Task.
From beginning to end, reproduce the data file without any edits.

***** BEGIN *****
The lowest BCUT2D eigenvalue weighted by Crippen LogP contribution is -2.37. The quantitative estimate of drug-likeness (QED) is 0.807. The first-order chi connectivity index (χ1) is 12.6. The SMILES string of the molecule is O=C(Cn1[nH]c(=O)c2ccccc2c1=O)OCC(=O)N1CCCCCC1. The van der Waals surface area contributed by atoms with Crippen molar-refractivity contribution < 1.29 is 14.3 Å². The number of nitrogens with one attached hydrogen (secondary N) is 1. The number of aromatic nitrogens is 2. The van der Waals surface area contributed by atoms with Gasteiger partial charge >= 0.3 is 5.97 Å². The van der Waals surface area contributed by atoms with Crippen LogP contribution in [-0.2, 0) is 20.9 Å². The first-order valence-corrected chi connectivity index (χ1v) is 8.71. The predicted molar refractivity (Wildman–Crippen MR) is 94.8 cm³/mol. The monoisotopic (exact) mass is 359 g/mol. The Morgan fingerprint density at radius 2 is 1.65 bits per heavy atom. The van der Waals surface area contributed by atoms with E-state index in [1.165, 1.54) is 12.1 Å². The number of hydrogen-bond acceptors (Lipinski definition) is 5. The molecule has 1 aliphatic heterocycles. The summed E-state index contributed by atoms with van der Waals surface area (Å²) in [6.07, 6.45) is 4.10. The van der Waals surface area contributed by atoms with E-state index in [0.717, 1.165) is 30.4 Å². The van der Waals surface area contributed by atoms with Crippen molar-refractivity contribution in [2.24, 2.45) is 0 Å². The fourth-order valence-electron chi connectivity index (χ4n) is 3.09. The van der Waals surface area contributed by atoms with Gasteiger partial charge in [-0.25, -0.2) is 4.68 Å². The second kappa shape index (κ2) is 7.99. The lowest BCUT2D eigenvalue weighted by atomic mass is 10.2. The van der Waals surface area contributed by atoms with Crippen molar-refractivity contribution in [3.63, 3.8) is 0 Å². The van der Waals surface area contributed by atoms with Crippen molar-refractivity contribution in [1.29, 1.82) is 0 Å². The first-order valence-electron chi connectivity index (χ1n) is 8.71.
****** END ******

The lowest BCUT2D eigenvalue weighted by Crippen LogP contribution is -2.37. The quantitative estimate of drug-likeness (QED) is 0.807. The first-order chi connectivity index (χ1) is 12.6. The SMILES string of the molecule is O=C(Cn1[nH]c(=O)c2ccccc2c1=O)OCC(=O)N1CCCCCC1. The van der Waals surface area contributed by atoms with Crippen molar-refractivity contribution < 1.29 is 14.3 Å². The number of nitrogens with one attached hydrogen (secondary N) is 1. The number of aromatic nitrogens is 2. The van der Waals surface area contributed by atoms with Gasteiger partial charge >= 0.3 is 5.97 Å². The van der Waals surface area contributed by atoms with Crippen LogP contribution in [-0.2, 0) is 20.9 Å². The first-order valence-corrected chi connectivity index (χ1v) is 8.71. The predicted molar refractivity (Wildman–Crippen MR) is 94.8 cm³/mol. The monoisotopic (exact) mass is 359 g/mol. The Morgan fingerprint density at radius 2 is 1.65 bits per heavy atom. The van der Waals surface area contributed by atoms with E-state index in [1.165, 1.54) is 12.1 Å². The number of hydrogen-bond acceptors (Lipinski definition) is 5. The molecule has 1 aliphatic heterocycles. The summed E-state index contributed by atoms with van der Waals surface area (Å²) in [6.07, 6.45) is 4.10. The van der Waals surface area contributed by atoms with E-state index in [0.717, 1.165) is 30.4 Å². The van der Waals surface area contributed by atoms with Crippen molar-refractivity contribution in [2.24, 2.45) is 0 Å². The fourth-order valence-electron chi connectivity index (χ4n) is 3.09. The van der Waals surface area contributed by atoms with Gasteiger partial charge in [-0.25, -0.2) is 4.68 Å². The second kappa shape index (κ2) is 7.99. The lowest BCUT2D eigenvalue weighted by atomic mass is 10.2. The van der Waals surface area contributed by atoms with Crippen molar-refractivity contribution in [3.63, 3.8) is 0 Å². The van der Waals surface area contributed by atoms with Crippen molar-refractivity contribution in [1.29, 1.82) is 0 Å². The first-order valence-electron chi connectivity index (χ1n) is 8.71.